Why you need a flu vaccine this year
With all the talk about COVID-19, it’s easy to forget about getting your yearly flu shot.
But even though you are busy with hand-washing, mask-wearing, and social distancing, it’s still vital to show up for your annual flu vaccine. Here’s why.
First, check out some of these alarming statistics from the CDC (Centers for Disease Control and Prevention). In the United States from October 1, 2019, through April 4, 2020, there have been:
- 39 to 56 million flu illnesses
- 18 to 26 million flu-related medical visits
- 410,000 to 740,000 hospitalizations due to flu
- 24,000 to 62,000 deaths from flu
Symptoms of the Flu
Symptoms of the flu can be very severe and can keep you off your feet for up to several weeks.
Common symptoms of influenza may include fever, chills, cough, shortness of breath, fatigue, sore throat, nasal congestion, body aches, and headache.
In addition to these symptoms, complications may occur, such as pneumonia, lung or heart problems, stroke, sepsis, organ failure, secondary infections, and death. Older adults, pregnant women, and patients with other medical conditions are at higher risk for complications.
Getting an annual flu vaccine is the best way to prevent flu and its complications, including hospitalizations and death.
How Does the Flu Shot Work?
The flu vaccine signals your body to make antibodies, which help protect your body against the flu. The process takes about two weeks to start working.
Each year the vaccine is formulated to work against the viruses that are expected to be most prevalent. You can find out more about the many vaccines that are available here.
Currently, there is no preference for a specific vaccine. Instead, the “CDC recommends use of any licensed, age-appropriate influenza vaccine.”
Does the Flu Shot Work?
While the exact numbers of flu illness prevented may vary every year, studies have shown that flu vaccines benefit public health.
For example, flu vaccines in the 2017/2018 season prevented over 6 million illnesses, 91,000 hospitalizations, and almost 6,000 deaths.
Getting the flu shot can help you and those around you, especially those who are more vulnerable, such as children, pregnant women, and people with chronic medical conditions.
Who Should Receive the Flu Shot?
Everyone over the age of 6 months needs a flu shot, with very few exceptions. The CDC’s ACIP (Advisory Committee on Immunization Practices) has made this recommendation every year since 2010.
Who should not get a flu shot? Patients under six months old, and patients with life-threatening allergies to flu vaccines or it’s ingredients.
Patients with an egg allergy or a history of Guillain-Barré Syndrome, a paralyzing illness, should consult their healthcare provider for advice.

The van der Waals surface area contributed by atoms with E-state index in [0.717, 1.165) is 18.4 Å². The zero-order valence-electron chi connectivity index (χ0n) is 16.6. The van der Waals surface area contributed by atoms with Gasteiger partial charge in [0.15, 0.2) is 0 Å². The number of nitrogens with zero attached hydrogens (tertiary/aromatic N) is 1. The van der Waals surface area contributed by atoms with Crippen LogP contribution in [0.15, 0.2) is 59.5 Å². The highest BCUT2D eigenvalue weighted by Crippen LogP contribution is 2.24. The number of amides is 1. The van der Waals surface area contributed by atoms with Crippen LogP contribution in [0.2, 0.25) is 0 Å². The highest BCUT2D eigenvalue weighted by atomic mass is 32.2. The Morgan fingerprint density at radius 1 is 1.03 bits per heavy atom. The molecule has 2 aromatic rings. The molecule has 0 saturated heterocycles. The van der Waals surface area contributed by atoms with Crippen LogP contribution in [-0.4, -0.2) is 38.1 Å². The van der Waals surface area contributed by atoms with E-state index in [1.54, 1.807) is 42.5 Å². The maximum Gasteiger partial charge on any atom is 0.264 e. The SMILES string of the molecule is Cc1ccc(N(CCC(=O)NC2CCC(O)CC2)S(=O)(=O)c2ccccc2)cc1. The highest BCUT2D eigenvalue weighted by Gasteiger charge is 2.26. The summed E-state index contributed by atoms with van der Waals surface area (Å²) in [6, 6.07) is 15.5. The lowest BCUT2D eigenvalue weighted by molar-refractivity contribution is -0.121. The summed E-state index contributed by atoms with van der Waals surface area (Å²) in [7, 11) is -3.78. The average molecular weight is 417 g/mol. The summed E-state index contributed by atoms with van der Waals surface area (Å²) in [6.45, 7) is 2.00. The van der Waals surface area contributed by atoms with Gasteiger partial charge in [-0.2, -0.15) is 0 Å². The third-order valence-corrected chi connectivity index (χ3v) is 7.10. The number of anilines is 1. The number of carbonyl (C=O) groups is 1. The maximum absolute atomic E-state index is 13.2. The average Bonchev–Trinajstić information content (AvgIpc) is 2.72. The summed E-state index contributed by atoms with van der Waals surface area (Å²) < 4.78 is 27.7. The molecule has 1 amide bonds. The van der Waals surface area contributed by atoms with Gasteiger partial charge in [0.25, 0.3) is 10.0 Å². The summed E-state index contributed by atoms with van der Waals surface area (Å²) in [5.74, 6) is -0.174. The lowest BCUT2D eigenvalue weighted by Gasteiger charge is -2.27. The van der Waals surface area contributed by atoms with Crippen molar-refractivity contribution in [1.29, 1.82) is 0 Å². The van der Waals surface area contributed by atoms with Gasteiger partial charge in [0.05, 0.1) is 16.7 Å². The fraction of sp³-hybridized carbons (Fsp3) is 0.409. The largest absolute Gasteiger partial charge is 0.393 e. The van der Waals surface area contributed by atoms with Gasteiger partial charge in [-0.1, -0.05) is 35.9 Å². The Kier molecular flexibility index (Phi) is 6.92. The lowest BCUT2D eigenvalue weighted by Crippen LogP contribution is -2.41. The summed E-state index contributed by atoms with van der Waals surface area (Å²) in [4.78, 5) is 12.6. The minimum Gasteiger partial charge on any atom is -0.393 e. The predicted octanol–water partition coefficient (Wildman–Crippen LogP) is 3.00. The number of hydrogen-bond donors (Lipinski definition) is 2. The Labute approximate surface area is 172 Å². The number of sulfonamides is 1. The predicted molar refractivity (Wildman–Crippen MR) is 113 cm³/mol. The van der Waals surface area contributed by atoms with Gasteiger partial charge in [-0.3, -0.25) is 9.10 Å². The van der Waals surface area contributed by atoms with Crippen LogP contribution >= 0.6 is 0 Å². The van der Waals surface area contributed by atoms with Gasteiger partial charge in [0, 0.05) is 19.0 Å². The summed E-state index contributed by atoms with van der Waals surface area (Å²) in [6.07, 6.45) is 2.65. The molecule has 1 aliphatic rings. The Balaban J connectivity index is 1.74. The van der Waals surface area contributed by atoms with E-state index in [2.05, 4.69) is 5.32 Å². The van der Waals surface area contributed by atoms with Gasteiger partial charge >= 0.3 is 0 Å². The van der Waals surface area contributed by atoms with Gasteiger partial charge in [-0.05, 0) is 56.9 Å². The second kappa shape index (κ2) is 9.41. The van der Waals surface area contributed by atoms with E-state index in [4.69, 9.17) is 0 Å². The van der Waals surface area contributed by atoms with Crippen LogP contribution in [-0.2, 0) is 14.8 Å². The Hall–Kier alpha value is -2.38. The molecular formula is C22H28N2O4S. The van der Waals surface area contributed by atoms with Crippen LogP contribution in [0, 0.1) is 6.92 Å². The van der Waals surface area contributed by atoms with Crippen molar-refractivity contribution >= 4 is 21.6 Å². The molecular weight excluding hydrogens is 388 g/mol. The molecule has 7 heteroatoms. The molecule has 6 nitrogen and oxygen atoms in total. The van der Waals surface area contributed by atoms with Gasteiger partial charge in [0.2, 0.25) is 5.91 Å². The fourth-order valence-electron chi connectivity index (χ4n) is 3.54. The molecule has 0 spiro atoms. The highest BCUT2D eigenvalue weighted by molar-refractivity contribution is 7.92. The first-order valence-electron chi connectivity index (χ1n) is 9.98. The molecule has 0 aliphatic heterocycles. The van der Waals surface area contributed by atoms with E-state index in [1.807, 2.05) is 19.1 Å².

If you are not feeling well, it’s best to wait until you feel better to get your flu shot.
Will the flu Shot Offer Any Protection from COVID-19?
The flu shot will not offer protection against the virus that causes COVID-19. However, according to Harvard Medical School, it is still essential to get the flu shot to prevent seasonal flu - and even if the flu shot does not offer complete protection, it can reduce the severity of symptoms.
When Should I Get the Flu Shot?
The CDC and ACIP recommend that you receive the flu shot by the end of October. They recently added a recommendation not to vaccinate too early. “Vaccinating early – for example, in July or August –may lead to reduced protection against influenza later in the season, particularly among older adults.”
Children who need two doses (children who are 6 months to 8 years old) should get the first dose as soon as the vaccine is available, so that the second dose, which is given four weeks later, can be administered by the end of October.
If November 1st rolls around, and you didn’t get your flu shot yet, it’s not too late. You can still get a flu shot as long as the flu is going around, even through early spring.
Where Can I Get a Flu Shot?
Flu shots are now more accessible than ever. The CDC has a flu shot finder feature, where you can type in your zip code and find a list of available locations.
Usually, you can visit your local pharmacy (tip: call ahead to see if you can schedule an appointment for a time when the pharmacist isn’t as busy), schedule an appointment with your regular physician, go to a clinic/urgent care center for a flu shot, or get a flu shot at your workplace, school, or local health department. Always call ahead to confirm availability and schedule.
The Bottom Line
It’s essential to add getting a flu shot for every member of your family to your to-do list and try to do so in September or October. By the time you’re enjoying Halloween candy, you’ll know that your family is protected against the flu.
2019-2020 U.S. Flu Season: Preliminary Burden Estimates. Centers for Disease Control and Prevention website. https://www.cdc.gov/flu/about/burden/preliminary-in-season-estimates.htm
Accessed July 25, 2020.
Similarities and Differences between Flu and COVID-19. Centers for Disease Control and Prevention website. https://www.cdc.gov/flu/symptoms/flu-vs-covid19.htm Accessed July 25, 2020.
Key Facts About Seasonal Flu Vaccine. Centers for Disease Control and Prevention website. https://www.cdc.gov/flu/prevent/keyfacts.htm Accessed July 25, 2020.
Vaccine Effectiveness: How Well Do the Flu Vaccines Work? Centers for Disease Control and Prevention website. https://www.cdc.gov/flu/vaccines-work/vaccineeffect.htm Accessed July 25, 2020
COVID-19 basics. Harvard Health Publishing: Harvard Medical School. https://www.health.harvard.edu/diseases-and-conditions/covid-19-basics Accessed July 25, 2020
Frequently Asked Influenza (Flu) Questions: 2019-2020 Season. Centers for Disease Control and Prevention website. https://www.cdc.gov/flu/season/faq-flu-season-2019-2020.htm Accessed July 25, 2020.